Grand Canyon Richmond 1 Tent

Grand Canyon Richmond 1 Tent Review

Hey folks. This week on the blog, I’m taking a look at one of the most affordable lightweight tents I’ve seen yet: the Grand Canyon Richmond 1. I picked this tent up for a song on Amazon, almost as a ‘what the hell’ backup option. Nevertheless, I had high hopes for it. I’ve had similar tents to this one in the past (I’m looking at you, Coleman Cobra) and felt aware enough of their strengths and limitations that I wouldn’t get buyer’s remorse. Let’s take a look at the specs for it.

Overview / Specs

Materials & Design

The Grand Canyon Richmond 1 tent is pitched by erecting the inner first, then placing the rain fly over the top. I like this design, as it allows you some versatility. If you’re expecting dry and clear conditions, you can save some weight by leaving the rain fly out of your pack and use the tent more like a bivy bag. In fact, you could probably argue that the Richmond is more of a giant bivy than a small tent. This tent is single entrance with a small vestibule, and also has a standard valuables / headlamp pocket inside. It’s made from 100% Polyester, with a 2000mm hydrostatic head.

The stakes that come included are basic round steel pegs, so there’s definitely an opportunity there to switch to something more lightweight. At the head and foot of the tent there are flaps to allow airflow, but these are opened by pegging the ends out with guy lines. A few minus points there, as I prefer the velcro strap design that allows you to easily control airflow without having to re-peg anything.

Size & Weight

The Richmond 1 packs down fairly well, fitting into a 13 x 28 cm stuff sack. There’s not much extra give in the stuff sack, so it’s a bit of a squeeze to fit everything back inside. The inner tent is a tight 90 cm at its widest point, tapering down to 65 cm at it’s narrowest. So definitely don’t expect room to starfish in this thing. But at 250 cm long, the head and foot clearance shouldn’t be too much of an issue. The stated weight on the tent is 1.7 kg, and during our weigh-in it came in at exactly that. Spooky…

The Grand Canyon Richmond 1, packed into its stuff sack
The Grand Canyon Richmond 1, packed into its stuff sack

Grand Canyon Richmond 1 Tent Review

Pitch

The Grand Canyon Richmond 1 is pretty damn easy to pitch. You simply stake the inner tent down, slide in the hoops, then clip the outer rain fly to it. When pitching the inner tent, you really get a sense of what a good bivy option this tent could be if you ditch the fly. The mesh will stop bugs getting in, but obviously you’ll get no protection from a downpour. Nevertheless, if saving weight is your goal, then this is where the Richmond goes from being an affordable entry-level tent option to a viable lightweight shelter.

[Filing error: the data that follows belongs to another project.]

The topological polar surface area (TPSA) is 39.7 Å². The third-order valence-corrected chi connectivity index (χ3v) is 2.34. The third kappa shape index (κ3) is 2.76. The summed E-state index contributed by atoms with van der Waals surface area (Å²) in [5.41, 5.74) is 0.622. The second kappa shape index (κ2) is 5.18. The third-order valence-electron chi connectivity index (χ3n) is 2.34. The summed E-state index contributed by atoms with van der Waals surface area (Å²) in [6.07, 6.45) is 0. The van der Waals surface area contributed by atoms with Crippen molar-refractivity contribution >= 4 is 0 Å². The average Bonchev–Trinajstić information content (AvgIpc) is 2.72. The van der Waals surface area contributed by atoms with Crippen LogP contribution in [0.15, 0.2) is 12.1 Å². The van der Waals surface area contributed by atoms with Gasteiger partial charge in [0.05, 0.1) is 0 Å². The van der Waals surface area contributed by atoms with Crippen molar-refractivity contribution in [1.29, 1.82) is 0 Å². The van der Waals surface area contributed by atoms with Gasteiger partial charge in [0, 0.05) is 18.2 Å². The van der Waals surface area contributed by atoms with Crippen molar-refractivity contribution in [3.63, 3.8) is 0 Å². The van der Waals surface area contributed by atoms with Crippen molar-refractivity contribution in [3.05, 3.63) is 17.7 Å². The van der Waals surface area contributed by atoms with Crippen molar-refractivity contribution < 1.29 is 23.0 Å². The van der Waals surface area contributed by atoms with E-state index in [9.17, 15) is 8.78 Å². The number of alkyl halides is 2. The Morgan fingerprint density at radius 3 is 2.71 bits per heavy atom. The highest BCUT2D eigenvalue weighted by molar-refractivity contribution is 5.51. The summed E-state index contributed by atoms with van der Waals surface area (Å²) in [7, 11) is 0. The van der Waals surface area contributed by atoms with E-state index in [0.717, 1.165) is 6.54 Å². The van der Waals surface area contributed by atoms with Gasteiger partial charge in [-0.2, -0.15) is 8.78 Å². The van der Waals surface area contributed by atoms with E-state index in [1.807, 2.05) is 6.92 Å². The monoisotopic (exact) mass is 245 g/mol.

Let’s take a look at the initial pitching – here’s where you could leave things if you you didn’t need the extra protection of the rain fly:

And now let’s take a look with the rain fly on:

Space and storage

Okay, so let’s talk space. There’s no getting around the fact that Grand Canyon Richmond 1 is a bit of a coffin, so it’s worth having that expectation from the beginning. If you toss and turn a lot, or like to stretch, then this probably isn’t the right tent for you. Ditto if you’re tall and want to be able to sit up with a lot of head clearance. I’m 6 feet tall and I squeezed in just fine, but I think anyone who is significantly taller – or who has feelings of claustrophobia – might struggle.

In terms of gear storage space, this is also as minimal as you’d expect. You can easily squeeze a day pack into the vestibule, but you might struggle with something larger like a 65 litre multi-day pack. You could probably still fit it, but expect to have a large pack leaning into either your door or the outer fly.

Verdict

Although it’s small, and a little heavier than it probably should be, I couldn’t help but like this tent. Would I take it mountaineering? Hell no. But that’s not to say it doesn’t serve a purpose. Ultralight purists may want to look away now, but I think it definitely does well if you’re upgrading from a tent in the 2kg+ range.

If you then ditch the fly, and maybe swap out the included stakes for something more lightweight, you’ve got a viable lightweight shelter for an absolute steal of a price. If you’re looking for a lighter pack weight without wanting to spend a fortune, this tent could be just the ticket. Just don’t expect to do your morning yoga routine in it 🙂

Well folks, that’s all for now. Anyone else out there had experience of the Grand Canyon Richmond 1? Let us know your thoughts in the comments! And don’t forget to check out the rest of our blog for more tips, tricks and gear reviews from the trail. Until next time.

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